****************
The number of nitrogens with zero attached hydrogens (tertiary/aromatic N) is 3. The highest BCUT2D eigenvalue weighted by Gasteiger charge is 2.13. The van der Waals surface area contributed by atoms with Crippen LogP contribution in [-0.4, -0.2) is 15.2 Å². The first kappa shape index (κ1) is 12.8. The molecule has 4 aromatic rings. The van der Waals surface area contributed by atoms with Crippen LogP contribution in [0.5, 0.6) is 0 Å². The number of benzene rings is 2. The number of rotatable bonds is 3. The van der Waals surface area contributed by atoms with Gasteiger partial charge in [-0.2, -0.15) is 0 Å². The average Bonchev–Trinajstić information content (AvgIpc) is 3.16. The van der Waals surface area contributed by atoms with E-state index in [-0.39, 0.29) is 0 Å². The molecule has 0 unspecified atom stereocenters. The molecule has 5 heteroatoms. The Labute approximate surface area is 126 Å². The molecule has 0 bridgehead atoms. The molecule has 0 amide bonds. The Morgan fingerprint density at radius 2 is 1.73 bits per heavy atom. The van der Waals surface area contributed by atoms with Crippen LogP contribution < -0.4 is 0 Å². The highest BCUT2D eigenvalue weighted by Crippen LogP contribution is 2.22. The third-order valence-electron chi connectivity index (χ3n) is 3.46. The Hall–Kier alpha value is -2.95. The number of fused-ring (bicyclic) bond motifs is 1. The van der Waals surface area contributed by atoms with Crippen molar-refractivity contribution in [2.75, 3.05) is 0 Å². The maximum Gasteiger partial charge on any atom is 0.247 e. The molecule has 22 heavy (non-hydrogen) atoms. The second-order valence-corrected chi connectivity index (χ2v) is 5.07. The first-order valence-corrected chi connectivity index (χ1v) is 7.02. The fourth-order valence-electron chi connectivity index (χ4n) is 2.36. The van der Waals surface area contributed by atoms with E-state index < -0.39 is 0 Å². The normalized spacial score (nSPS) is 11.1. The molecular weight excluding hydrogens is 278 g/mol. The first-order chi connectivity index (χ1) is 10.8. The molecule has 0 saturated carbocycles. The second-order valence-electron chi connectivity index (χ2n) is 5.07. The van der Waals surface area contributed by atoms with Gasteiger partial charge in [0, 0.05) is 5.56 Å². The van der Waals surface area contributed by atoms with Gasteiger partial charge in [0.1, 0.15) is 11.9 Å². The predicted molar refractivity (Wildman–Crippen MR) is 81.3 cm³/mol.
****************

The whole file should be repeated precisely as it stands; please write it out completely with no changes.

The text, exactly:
The number of nitrogens with zero attached hydrogens (tertiary/aromatic N) is 3. The highest BCUT2D eigenvalue weighted by Gasteiger charge is 2.13. The van der Waals surface area contributed by atoms with Crippen LogP contribution in [-0.4, -0.2) is 15.2 Å². The first kappa shape index (κ1) is 12.8. The molecule has 4 aromatic rings. The van der Waals surface area contributed by atoms with Crippen LogP contribution in [0.5, 0.6) is 0 Å². The number of benzene rings is 2. The number of rotatable bonds is 3. The van der Waals surface area contributed by atoms with Gasteiger partial charge in [-0.2, -0.15) is 0 Å². The average Bonchev–Trinajstić information content (AvgIpc) is 3.16. The van der Waals surface area contributed by atoms with E-state index in [-0.39, 0.29) is 0 Å². The molecule has 0 unspecified atom stereocenters. The molecule has 5 heteroatoms. The Labute approximate surface area is 126 Å². The molecule has 0 bridgehead atoms. The molecule has 0 amide bonds. The Morgan fingerprint density at radius 2 is 1.73 bits per heavy atom. The van der Waals surface area contributed by atoms with Crippen LogP contribution < -0.4 is 0 Å². The highest BCUT2D eigenvalue weighted by Crippen LogP contribution is 2.22. The third-order valence-electron chi connectivity index (χ3n) is 3.46. The Hall–Kier alpha value is -2.95. The number of fused-ring (bicyclic) bond motifs is 1. The van der Waals surface area contributed by atoms with Crippen molar-refractivity contribution in [2.75, 3.05) is 0 Å². The maximum Gasteiger partial charge on any atom is 0.247 e. The molecule has 22 heavy (non-hydrogen) atoms. The second-order valence-corrected chi connectivity index (χ2v) is 5.07. The first-order valence-corrected chi connectivity index (χ1v) is 7.02. The fourth-order valence-electron chi connectivity index (χ4n) is 2.36. The van der Waals surface area contributed by atoms with E-state index < -0.39 is 0 Å². The normalized spacial score (nSPS) is 11.1. The molecular weight excluding hydrogens is 278 g/mol. The first-order chi connectivity index (χ1) is 10.8. The molecule has 0 saturated carbocycles. The second-order valence-electron chi connectivity index (χ2n) is 5.07. The van der Waals surface area contributed by atoms with Gasteiger partial charge in [0, 0.05) is 5.56 Å². The van der Waals surface area contributed by atoms with Gasteiger partial charge in [0.1, 0.15) is 11.9 Å². The predicted molar refractivity (Wildman–Crippen MR) is 81.3 cm³/mol.